Dogs Know That Smile on Your Face
Our dogs comfort us when we feel sad or upset, but did you know that they can tell the difference between an angry or happy face?
According to a recent study published in the Cell Press Journal Current Biology, February 12, 2015, Dr Corsin Muller and colleagues from the University of Veterinary Medicine, Vienna found that dogs could tell the difference between happy and angry human faces. This proves to be the first solid evidence that an animal, other than a human, can distinguish between different emotions in another species.
Muller and colleagues went about this research by training dogs to distinguish between images of the same person either showing a happy or angry face. The dog breeds in this research included Border Collies, a Fox Terrier, a Golden Retriever, a German Shepherd and some mixed breeds. All the dogs tested were taught how to use a touchscreen, and had to touch either a happy or an angry face before they could be rewarded with a treat.
Results demonstrate that in all cases, dogs were able to distinguish between both a happy or an angry face. In the study they were given images of only the upper or the lower part of a human face. They were trained with 15 picture pairs, and the dogs’ discriminatory abilities were then tested during four trials. These four trials included images of:
- the same half of faces previously shown during training, yet the faces shown to the dogs were new ones.
- the other half of the human faces used during the training process.
- the other half of new faces
- the left half of human faces used during training. In past studies it was demonstrated that dogs prefer to look at this side of the human face.
According to this research paper, the dogs were able to distinguish between a happy or a sad human face. The researchers found that the choice was made more often than would occur by random choice in every test. These findings demonstrate that dogs are able to learn how to identify human facial expressions, and that they were also able to transfer what they learned in training to new cues given to them throughout the training sessions.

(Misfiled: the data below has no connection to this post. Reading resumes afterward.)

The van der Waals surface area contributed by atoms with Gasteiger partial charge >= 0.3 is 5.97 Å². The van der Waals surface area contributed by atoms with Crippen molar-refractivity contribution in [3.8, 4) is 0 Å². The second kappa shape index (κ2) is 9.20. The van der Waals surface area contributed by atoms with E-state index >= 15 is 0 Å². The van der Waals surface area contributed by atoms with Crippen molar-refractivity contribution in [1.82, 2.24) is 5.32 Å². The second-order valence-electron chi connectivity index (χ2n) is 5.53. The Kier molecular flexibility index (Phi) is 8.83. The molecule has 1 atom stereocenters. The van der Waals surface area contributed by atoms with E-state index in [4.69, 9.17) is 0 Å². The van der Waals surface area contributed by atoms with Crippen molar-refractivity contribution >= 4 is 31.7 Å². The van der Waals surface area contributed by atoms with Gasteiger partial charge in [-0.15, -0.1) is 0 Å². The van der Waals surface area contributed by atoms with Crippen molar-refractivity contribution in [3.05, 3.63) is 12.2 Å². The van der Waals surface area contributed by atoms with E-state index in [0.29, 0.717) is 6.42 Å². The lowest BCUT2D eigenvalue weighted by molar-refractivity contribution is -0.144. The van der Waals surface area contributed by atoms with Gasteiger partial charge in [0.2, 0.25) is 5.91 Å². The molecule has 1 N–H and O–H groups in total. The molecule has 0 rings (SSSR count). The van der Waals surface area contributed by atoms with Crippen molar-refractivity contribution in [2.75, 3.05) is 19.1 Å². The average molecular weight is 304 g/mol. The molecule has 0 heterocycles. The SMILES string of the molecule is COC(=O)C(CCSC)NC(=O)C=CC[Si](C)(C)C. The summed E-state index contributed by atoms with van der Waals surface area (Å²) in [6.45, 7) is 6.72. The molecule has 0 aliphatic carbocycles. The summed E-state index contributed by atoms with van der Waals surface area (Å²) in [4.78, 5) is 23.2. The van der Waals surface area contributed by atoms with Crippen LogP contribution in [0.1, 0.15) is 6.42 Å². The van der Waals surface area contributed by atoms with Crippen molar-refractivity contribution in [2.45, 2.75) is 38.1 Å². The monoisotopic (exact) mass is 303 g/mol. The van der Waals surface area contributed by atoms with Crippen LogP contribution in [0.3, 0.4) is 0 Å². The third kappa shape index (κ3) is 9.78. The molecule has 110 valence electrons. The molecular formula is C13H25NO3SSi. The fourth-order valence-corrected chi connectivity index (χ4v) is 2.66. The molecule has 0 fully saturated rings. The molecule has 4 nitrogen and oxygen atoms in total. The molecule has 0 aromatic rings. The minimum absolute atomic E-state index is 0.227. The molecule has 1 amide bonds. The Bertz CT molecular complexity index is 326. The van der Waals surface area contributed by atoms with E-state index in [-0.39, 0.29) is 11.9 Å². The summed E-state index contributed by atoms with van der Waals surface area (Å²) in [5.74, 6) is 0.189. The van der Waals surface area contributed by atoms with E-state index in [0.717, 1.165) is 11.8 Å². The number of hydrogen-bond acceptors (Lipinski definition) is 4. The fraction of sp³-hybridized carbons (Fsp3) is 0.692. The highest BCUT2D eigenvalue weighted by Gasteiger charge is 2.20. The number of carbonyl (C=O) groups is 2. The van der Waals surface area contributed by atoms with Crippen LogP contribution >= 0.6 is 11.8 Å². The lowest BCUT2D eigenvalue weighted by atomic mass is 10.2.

“We think our dogs in our study could have solved the task only by applying their knowledge of emotional expressions in humans to the unfamiliar pictures we presented to them,” adds Dr. Muller.
Previous attempts have been made to see whether dogs could tell the difference between human emotional expressions, yet none of them were totally convincing. Dr. Ludwig Huber, senior author and head of the group at the University of Veterinary Medicine Vienna’s Messerli Research Institute, says that it’s hard to say what the exact meanings are for dogs, but that “it appears likely to us that the dogs associate a smiling face with a positive meaning, and an angry facial expression with a negative meaning.”
According to the research paper both Huber and Muller indicate that the dogs were slower learning to associate an angry face with a reward, than a happy face with a reward. They suggest that this indicates that the dogs already had an idea, based on previous experience, that it was in their best interest to stay away from people that look angry.
Both researchers will continue to explore how past experiences in a dog’s life affects his or her ability to recognize human emotion. They also want to study how dogs themselves express all these emotions, and how these canine emotions are influenced by the emotions of their pet parents and handlers. According to an interview with National Geographic, Muller believes that it is by experiencing things that dogs would be able to tell whether someone was angry or happy.
“ We expect to gain important insights into the extraordinary bond between humans and one of their favorite pets, and into the emotional lives of animals in general,” adds Muller. He also wants to examine whether the domestication of dogs has played a role in whether they’re able to discriminate between an angry and a happy face.
For more information visit: cell.com/current-biology/abstract/S0960-9822(14)01693-5
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